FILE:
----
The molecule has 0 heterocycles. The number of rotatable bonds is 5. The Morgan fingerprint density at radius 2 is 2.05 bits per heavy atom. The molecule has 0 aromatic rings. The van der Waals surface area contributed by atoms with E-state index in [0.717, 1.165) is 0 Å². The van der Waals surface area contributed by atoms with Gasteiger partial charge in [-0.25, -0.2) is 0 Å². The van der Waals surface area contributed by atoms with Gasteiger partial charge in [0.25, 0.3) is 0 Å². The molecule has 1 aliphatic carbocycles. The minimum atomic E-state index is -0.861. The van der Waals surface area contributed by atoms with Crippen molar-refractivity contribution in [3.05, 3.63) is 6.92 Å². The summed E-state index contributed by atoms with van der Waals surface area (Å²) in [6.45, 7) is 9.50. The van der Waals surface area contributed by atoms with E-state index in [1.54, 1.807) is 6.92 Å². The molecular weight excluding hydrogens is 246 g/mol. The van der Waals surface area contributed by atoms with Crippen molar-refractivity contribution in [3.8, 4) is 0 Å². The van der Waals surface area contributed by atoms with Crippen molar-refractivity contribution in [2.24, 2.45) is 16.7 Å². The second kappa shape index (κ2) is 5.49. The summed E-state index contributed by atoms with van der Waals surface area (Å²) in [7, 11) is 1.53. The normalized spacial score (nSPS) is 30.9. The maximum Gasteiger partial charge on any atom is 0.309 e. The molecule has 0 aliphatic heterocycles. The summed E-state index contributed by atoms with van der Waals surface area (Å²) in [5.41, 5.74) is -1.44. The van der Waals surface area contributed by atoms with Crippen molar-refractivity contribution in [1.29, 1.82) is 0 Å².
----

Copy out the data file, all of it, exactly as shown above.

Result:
The molecule has 0 heterocycles. The number of rotatable bonds is 5. The Morgan fingerprint density at radius 2 is 2.05 bits per heavy atom. The molecule has 0 aromatic rings. The van der Waals surface area contributed by atoms with E-state index in [0.717, 1.165) is 0 Å². The van der Waals surface area contributed by atoms with Gasteiger partial charge in [-0.25, -0.2) is 0 Å². The van der Waals surface area contributed by atoms with Gasteiger partial charge in [0.25, 0.3) is 0 Å². The molecule has 1 aliphatic carbocycles. The minimum atomic E-state index is -0.861. The van der Waals surface area contributed by atoms with Crippen molar-refractivity contribution in [3.05, 3.63) is 6.92 Å². The summed E-state index contributed by atoms with van der Waals surface area (Å²) in [6.45, 7) is 9.50. The van der Waals surface area contributed by atoms with E-state index in [1.54, 1.807) is 6.92 Å². The molecular weight excluding hydrogens is 246 g/mol. The van der Waals surface area contributed by atoms with Crippen molar-refractivity contribution in [3.8, 4) is 0 Å². The van der Waals surface area contributed by atoms with Crippen molar-refractivity contribution in [2.24, 2.45) is 16.7 Å². The second kappa shape index (κ2) is 5.49. The summed E-state index contributed by atoms with van der Waals surface area (Å²) in [7, 11) is 1.53. The normalized spacial score (nSPS) is 30.9. The maximum Gasteiger partial charge on any atom is 0.309 e. The molecule has 0 aliphatic heterocycles. The summed E-state index contributed by atoms with van der Waals surface area (Å²) in [5.41, 5.74) is -1.44. The van der Waals surface area contributed by atoms with Crippen molar-refractivity contribution in [1.29, 1.82) is 0 Å².